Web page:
The HRs of individual studies are shown as squares, with the size proportional to the weight of each study in the overall estimate; 95% CIs are shown as horizontal lines. The pooled HRs and their 95% CIs are shown as a dashed vertical line and a diamond, respectively.

https://doi.org/10.1371/journal.pone.0135119.g003

Meta regression analysis.

Given that significant heterogeneity existed in our overall analysis, meta-regression was conducted to explore the potential factors responsible for heterogeneity. For OS analysis, the results revealed that publication years (p = 0.870, I2 = 55.36%), ethnicity of the objects (p = 0.834,I2 = 55.24%), HR estimation method(p = 0.578, I2 = 54.94%), staining location of YAP-1 (p = 0.139, I2 = 50.17%) and the study quality (p = 0.724, I2 = 55.32%) could only account minor heterogeneity in our study with the consideration of both Q-statistic test and I-square statistic test. For DFS analysis, publication years (p = 0.483, I2 = 71,63%), HR estimation method (p = 0.253, I2 = 71.75%) and the study quality (p = 0.463, I2 = 72.28%) could explained morderate heterogeneity, while ethnicity of the objects (p = 0.099, I2 = 60.79%) and staining location of YAP-1 (p = 0.060, I2 = 59,40%) may be the main factors contributed to the heterogeneity.

Subgroup analysis

Subgroup analyses was performed by all four possible factors (staining location, ethnicity of the objects, tumor systems and the study quality) after the stratification of studies into four subgroups with the consideration of clinical charateristics. For studies evaluating OS, subgroup analysis by staining location demonstrated that YAP1 positive expression was significantly related with poor OS for both nuclear staining (HR: 1.474, 95% CI: 1.203–1.807, p = 0.729 without heterogeneity) and nuclear combining with cytoplasmic staining (HR: 2.237, 95% CI: 1.548–3.232, p <0.001) in patients with cancers. When grouped according to ethinicity, the pooled HR of Asians and Caucasions were 1.773 (95% CI: 1.525–2.061, p = 0.002 with less heterogeneity) and 1.647 (95% CI: 1.217–2.228, p = 0.092), respectively. When stratifying by different systems that the carcinoma belonging to, heterogeneity still existed, patients with carcinomas belonging to urogenital system had the poorest OS (HR = 2.133, 95% CI: 1.549–2.937, p = 0.020), compared with alimentary system (HR = 1.673, 95% CI: 1.427–1.961, p = 0.005) and others (lung and breast cancer) (HR = 1.675, 95% CI: 1.097–2.558, p = 0.505). In study quality subgroup, the intimate relation between YAP1 positive expression and poor OS was observed in both low NOS score studies (HR: 1.734, 95% CI: 1.493–2.014, p = 0.006) and high NOS score studies (HR: 1.804, 95% CI: 1.324–2.458, p = 0.017), having significant heterogeneity (Table 3 and S1 Fig).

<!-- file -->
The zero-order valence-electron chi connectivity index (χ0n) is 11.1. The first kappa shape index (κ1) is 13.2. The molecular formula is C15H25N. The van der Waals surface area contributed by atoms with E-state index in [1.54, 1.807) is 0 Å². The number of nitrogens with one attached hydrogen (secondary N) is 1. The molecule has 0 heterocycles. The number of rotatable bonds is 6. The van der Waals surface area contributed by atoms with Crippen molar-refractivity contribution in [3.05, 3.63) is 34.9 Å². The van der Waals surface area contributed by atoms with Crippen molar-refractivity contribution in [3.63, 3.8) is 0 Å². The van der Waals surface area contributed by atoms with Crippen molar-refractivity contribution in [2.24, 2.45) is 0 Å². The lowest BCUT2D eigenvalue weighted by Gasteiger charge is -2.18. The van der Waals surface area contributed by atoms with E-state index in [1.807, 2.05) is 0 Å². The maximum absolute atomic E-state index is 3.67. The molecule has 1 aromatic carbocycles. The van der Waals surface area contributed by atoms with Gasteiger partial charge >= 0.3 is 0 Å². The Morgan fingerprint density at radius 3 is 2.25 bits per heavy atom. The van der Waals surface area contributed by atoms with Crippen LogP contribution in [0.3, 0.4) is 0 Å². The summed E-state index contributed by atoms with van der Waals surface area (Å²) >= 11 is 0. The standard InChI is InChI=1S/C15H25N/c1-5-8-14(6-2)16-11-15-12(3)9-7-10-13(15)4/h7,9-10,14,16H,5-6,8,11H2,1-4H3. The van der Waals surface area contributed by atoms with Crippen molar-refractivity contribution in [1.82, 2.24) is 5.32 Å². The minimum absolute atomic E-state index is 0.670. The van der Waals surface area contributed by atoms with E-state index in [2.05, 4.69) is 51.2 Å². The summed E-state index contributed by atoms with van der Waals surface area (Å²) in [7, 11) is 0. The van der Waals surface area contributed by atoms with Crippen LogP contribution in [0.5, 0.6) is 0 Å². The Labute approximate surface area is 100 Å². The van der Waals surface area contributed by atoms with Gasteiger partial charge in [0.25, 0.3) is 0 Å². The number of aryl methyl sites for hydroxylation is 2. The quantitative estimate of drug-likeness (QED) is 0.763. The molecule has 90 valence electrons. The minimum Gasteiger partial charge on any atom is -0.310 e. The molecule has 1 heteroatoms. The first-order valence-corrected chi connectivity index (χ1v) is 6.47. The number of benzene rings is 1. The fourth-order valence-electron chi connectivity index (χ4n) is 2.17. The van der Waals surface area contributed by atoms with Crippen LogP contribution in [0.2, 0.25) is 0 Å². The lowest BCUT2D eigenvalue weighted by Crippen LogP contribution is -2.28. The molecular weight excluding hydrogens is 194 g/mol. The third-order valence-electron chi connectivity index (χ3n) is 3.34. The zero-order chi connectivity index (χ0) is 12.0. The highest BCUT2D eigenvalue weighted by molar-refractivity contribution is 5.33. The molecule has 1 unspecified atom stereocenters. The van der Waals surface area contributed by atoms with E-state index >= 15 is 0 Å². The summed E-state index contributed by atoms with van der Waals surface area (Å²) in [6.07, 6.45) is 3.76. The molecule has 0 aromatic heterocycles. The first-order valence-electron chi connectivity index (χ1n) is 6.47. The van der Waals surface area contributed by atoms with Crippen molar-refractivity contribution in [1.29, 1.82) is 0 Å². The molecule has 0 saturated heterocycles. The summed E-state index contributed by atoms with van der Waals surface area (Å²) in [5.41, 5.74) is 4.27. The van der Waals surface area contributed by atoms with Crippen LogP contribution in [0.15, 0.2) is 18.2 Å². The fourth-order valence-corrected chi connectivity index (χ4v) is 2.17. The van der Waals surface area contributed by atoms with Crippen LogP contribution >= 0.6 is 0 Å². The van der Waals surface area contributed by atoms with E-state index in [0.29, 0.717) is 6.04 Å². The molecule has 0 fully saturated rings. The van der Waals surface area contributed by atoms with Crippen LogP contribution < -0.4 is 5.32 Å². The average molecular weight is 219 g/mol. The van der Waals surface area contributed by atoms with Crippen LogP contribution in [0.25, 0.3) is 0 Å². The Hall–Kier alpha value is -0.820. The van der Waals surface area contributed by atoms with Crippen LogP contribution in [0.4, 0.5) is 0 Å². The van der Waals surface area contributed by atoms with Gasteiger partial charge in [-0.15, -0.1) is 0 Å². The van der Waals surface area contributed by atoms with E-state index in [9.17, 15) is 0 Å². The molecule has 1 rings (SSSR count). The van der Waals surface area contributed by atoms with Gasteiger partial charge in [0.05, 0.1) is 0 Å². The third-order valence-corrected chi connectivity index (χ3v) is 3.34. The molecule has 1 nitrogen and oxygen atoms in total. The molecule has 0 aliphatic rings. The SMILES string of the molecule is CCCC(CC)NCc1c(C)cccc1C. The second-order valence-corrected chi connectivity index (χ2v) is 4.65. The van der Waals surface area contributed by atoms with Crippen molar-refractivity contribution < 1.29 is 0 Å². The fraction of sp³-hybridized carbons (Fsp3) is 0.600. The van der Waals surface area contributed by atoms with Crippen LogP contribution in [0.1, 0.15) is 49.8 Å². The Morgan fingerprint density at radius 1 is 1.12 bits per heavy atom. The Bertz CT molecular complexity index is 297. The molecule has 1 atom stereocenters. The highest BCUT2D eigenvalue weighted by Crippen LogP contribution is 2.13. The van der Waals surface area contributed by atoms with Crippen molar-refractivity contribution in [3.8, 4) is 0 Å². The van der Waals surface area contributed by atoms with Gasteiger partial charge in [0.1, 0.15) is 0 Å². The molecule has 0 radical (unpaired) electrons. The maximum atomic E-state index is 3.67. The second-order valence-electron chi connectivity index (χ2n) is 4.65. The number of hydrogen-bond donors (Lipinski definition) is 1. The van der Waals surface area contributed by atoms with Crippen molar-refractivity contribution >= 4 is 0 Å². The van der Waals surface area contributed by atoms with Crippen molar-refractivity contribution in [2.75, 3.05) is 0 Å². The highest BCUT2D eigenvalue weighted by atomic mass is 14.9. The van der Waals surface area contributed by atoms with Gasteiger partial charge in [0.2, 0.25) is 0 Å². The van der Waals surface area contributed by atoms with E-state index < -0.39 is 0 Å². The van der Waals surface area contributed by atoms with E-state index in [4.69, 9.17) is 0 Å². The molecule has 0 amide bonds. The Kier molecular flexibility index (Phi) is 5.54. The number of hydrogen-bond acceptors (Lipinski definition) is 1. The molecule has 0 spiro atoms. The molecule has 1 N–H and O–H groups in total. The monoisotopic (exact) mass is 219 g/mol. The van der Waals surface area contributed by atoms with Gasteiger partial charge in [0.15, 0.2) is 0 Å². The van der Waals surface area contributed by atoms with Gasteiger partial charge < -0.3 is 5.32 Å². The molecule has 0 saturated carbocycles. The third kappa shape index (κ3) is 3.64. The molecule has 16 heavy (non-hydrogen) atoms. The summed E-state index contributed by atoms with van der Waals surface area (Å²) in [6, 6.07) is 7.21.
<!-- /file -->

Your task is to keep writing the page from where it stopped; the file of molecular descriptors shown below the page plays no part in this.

Of the studies reporting the prognostic value of positive YAP1 expression for DFS, when stratifying by staining location, both positive overall (nuclear and cytoplasmic) YAP1 expression (HR: 3.733, 95% CI: 1.469–9.483, p = 0.001) and positive nuclear YAP1 expression (HR: 1.481, 95% CI: 1.163–1.886, p = 0.554 without heterogeneity) indicated worse cancer DFS. Being grouped according to ethinicity, Asian patients (HR = 1.718, 95% CI: 1.405–2.101, p = 0.005) and non-Asian patients (HR = 5.255, 95% CI: 2.745–10.061, p = 0.490 without heterogeneity) both showed statistically significant results. When grouped according to different carcinoma systems, patients with carcinoma of alimentary system had significant impacts on DFS (HR = 1.879, 95% CI: 1.537–2.297, p <0.001), but not for urogenital system carcinoma patients (HR = 2.728, 95% CI: 0.790–9.418, p = 0.112 without heterogeneity). Subgroup analysis by study quality suggested that the close relationship between YAP1 positive expression and poor OS was revealed in both low NOS score studies (HR: 1.764, 95% CI: 1.407–2.211, p <0.001) and high NOS score studies (HR: 2.288, 95% CI: 1.586–23.301, p = 0.003). (Table 3 and S2 Fig).

Sensitivity analyses